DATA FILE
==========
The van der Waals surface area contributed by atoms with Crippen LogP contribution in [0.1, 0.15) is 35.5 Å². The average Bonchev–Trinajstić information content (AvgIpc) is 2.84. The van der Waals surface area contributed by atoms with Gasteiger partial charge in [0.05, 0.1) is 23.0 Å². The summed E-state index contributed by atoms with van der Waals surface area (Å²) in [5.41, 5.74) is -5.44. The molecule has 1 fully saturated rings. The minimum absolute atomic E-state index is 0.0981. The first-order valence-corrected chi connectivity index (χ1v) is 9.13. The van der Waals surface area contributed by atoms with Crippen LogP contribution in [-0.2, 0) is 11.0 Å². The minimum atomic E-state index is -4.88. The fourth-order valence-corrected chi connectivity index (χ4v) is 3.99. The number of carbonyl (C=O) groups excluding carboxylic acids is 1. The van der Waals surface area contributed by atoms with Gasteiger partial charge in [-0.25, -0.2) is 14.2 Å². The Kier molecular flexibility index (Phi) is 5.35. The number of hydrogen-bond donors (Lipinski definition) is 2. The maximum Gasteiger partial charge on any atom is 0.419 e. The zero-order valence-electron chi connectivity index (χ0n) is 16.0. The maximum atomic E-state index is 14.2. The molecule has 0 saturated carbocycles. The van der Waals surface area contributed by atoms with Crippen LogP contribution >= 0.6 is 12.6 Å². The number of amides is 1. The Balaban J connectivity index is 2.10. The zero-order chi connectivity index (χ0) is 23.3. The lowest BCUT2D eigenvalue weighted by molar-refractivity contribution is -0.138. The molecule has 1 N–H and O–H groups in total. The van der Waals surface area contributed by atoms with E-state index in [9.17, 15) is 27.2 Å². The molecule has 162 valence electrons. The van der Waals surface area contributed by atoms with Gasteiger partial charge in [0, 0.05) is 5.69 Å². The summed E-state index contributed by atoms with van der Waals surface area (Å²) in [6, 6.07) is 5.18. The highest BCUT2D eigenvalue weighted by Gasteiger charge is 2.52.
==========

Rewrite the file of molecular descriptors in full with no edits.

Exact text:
The van der Waals surface area contributed by atoms with Crippen LogP contribution in [0.1, 0.15) is 35.5 Å². The average Bonchev–Trinajstić information content (AvgIpc) is 2.84. The van der Waals surface area contributed by atoms with Gasteiger partial charge in [0.05, 0.1) is 23.0 Å². The summed E-state index contributed by atoms with van der Waals surface area (Å²) in [5.41, 5.74) is -5.44. The molecule has 1 fully saturated rings. The minimum absolute atomic E-state index is 0.0981. The first-order valence-corrected chi connectivity index (χ1v) is 9.13. The van der Waals surface area contributed by atoms with Crippen LogP contribution in [-0.2, 0) is 11.0 Å². The minimum atomic E-state index is -4.88. The fourth-order valence-corrected chi connectivity index (χ4v) is 3.99. The number of carbonyl (C=O) groups excluding carboxylic acids is 1. The van der Waals surface area contributed by atoms with Gasteiger partial charge in [-0.25, -0.2) is 14.2 Å². The Kier molecular flexibility index (Phi) is 5.35. The number of hydrogen-bond donors (Lipinski definition) is 2. The maximum Gasteiger partial charge on any atom is 0.419 e. The zero-order valence-electron chi connectivity index (χ0n) is 16.0. The maximum atomic E-state index is 14.2. The molecule has 0 saturated carbocycles. The van der Waals surface area contributed by atoms with Crippen LogP contribution >= 0.6 is 12.6 Å². The number of amides is 1. The Balaban J connectivity index is 2.10. The zero-order chi connectivity index (χ0) is 23.3. The lowest BCUT2D eigenvalue weighted by molar-refractivity contribution is -0.138. The molecule has 1 N–H and O–H groups in total. The van der Waals surface area contributed by atoms with E-state index in [9.17, 15) is 27.2 Å². The molecule has 162 valence electrons. The van der Waals surface area contributed by atoms with Gasteiger partial charge in [0, 0.05) is 5.69 Å². The summed E-state index contributed by atoms with van der Waals surface area (Å²) in [6, 6.07) is 5.18. The highest BCUT2D eigenvalue weighted by Gasteiger charge is 2.52.